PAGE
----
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Dear Alain,

As we approach the third generation of U.S.-France research networking
collaboration, I look back on the incremental steps NSF and INRIA have
taken together toward achieving today's staging for the coming phase.

I recall Larry Landweber's and Christian Huitema's transport gateway
project (INRIA-NSF) and the NASA and INSU/CDS (Strasbourg) collaboration
for access to SIMBAD, then at Orsay's Centre de Calcul. And how Mitch
Tasman and Walid Dabbous and the Princeton and MCI control rooms
remained on duty until early morning (Sophia-Antipolis time) and
monitored the circuits to keep the demonstrations functioning during the
1988 congress of the International Astronomical Union in Baltimore  and
the associated meeting of astronomical center librarians in Washington.

Then, we joined in the International Connections Manager's reengineering 
of the connection and Rocquencourt's entrance into the collaboration for
INRIA.  We recall with gratitude INRIA's single-party funding of the old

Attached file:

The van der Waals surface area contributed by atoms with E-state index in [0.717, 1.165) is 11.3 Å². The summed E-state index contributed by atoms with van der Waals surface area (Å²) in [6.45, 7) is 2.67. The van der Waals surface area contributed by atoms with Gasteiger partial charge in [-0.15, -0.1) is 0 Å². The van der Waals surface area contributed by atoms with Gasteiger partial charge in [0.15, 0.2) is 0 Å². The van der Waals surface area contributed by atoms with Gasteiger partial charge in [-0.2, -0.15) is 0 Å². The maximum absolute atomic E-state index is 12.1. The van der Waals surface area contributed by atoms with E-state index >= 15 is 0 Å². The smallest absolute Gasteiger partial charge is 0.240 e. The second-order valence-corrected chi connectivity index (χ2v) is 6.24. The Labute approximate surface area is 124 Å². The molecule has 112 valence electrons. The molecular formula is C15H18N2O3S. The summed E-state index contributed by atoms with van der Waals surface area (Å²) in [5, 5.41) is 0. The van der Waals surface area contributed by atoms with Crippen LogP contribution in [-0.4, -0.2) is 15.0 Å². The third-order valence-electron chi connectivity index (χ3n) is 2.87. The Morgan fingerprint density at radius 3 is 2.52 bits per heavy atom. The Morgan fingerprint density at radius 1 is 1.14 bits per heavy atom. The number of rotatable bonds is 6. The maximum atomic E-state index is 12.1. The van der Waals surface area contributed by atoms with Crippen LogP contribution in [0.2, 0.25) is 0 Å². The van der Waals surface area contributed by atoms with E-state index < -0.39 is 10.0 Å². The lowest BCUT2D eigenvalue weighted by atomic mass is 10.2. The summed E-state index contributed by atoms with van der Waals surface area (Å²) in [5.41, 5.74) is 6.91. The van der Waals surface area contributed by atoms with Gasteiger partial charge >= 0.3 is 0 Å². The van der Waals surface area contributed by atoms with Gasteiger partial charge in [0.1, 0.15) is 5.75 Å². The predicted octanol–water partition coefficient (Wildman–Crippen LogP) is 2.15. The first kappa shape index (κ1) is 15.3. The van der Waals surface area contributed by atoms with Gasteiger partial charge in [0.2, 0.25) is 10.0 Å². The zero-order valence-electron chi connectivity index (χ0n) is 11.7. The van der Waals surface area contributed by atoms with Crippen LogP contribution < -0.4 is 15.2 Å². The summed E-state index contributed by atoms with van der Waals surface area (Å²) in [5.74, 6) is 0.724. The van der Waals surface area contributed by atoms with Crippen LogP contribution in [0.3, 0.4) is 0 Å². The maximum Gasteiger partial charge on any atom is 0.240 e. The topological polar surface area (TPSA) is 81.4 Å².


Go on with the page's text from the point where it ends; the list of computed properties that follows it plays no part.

circuit during the institutionally complicated transition period to the
new ICM circuit. INRIA has been a stalwart partner in this endeavor.
Operational stability certainly improved fantastically during the second
phase.  And INRIA provided us with connectivity to Crete and Tunisia as
well as to a large cross-section of France's research and academic

And now, with the implementation of Renater, we prepare to take the next
step of expanded capacity to a Renater/NSF-provisioned link between the
U.S. and Ebone.  In doing so, NSF looks back on the rich environment of
collaboration we have enjoyed with our INRIA colleagues, and we
acknowledge with deep appreciation INRIA's contributions to today's
successes.  We have made many personal and professional friendships, and
we look forward to continued collaborations with INRIA personnel in our
now-enlarged shpere of cooperation with Renater.


Steve Goldstein

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